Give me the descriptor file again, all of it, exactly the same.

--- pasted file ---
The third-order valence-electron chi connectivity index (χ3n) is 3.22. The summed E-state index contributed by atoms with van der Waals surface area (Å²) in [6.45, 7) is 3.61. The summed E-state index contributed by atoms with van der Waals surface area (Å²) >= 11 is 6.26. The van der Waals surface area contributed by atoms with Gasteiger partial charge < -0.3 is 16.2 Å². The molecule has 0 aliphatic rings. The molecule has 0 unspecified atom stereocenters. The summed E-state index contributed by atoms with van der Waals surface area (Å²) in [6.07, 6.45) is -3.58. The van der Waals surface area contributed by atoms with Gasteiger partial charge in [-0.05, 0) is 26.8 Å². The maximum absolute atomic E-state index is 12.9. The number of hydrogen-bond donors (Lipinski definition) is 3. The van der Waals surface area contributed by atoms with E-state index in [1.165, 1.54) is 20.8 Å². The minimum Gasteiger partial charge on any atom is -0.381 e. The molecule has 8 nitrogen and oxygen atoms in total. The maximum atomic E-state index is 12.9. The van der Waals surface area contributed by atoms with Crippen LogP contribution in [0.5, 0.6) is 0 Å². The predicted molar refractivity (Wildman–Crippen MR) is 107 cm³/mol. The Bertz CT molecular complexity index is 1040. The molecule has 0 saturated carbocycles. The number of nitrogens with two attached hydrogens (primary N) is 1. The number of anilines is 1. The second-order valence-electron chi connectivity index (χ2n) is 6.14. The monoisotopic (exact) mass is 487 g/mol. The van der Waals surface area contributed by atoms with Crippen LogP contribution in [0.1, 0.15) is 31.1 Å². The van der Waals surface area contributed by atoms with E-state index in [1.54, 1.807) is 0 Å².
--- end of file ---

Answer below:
The third-order valence-electron chi connectivity index (χ3n) is 3.22. The summed E-state index contributed by atoms with van der Waals surface area (Å²) in [6.45, 7) is 3.61. The summed E-state index contributed by atoms with van der Waals surface area (Å²) >= 11 is 6.26. The van der Waals surface area contributed by atoms with Gasteiger partial charge < -0.3 is 16.2 Å². The molecule has 0 aliphatic rings. The molecule has 0 unspecified atom stereocenters. The summed E-state index contributed by atoms with van der Waals surface area (Å²) in [6.07, 6.45) is -3.58. The van der Waals surface area contributed by atoms with Gasteiger partial charge in [-0.05, 0) is 26.8 Å². The maximum absolute atomic E-state index is 12.9. The number of hydrogen-bond donors (Lipinski definition) is 3. The van der Waals surface area contributed by atoms with E-state index in [1.165, 1.54) is 20.8 Å². The minimum Gasteiger partial charge on any atom is -0.381 e. The molecule has 8 nitrogen and oxygen atoms in total. The maximum atomic E-state index is 12.9. The van der Waals surface area contributed by atoms with Crippen LogP contribution in [0.5, 0.6) is 0 Å². The predicted molar refractivity (Wildman–Crippen MR) is 107 cm³/mol. The Bertz CT molecular complexity index is 1040. The molecule has 0 saturated carbocycles. The number of nitrogens with two attached hydrogens (primary N) is 1. The number of anilines is 1. The second-order valence-electron chi connectivity index (χ2n) is 6.14. The monoisotopic (exact) mass is 487 g/mol. The van der Waals surface area contributed by atoms with Crippen LogP contribution in [0.1, 0.15) is 31.1 Å². The van der Waals surface area contributed by atoms with E-state index in [1.54, 1.807) is 0 Å².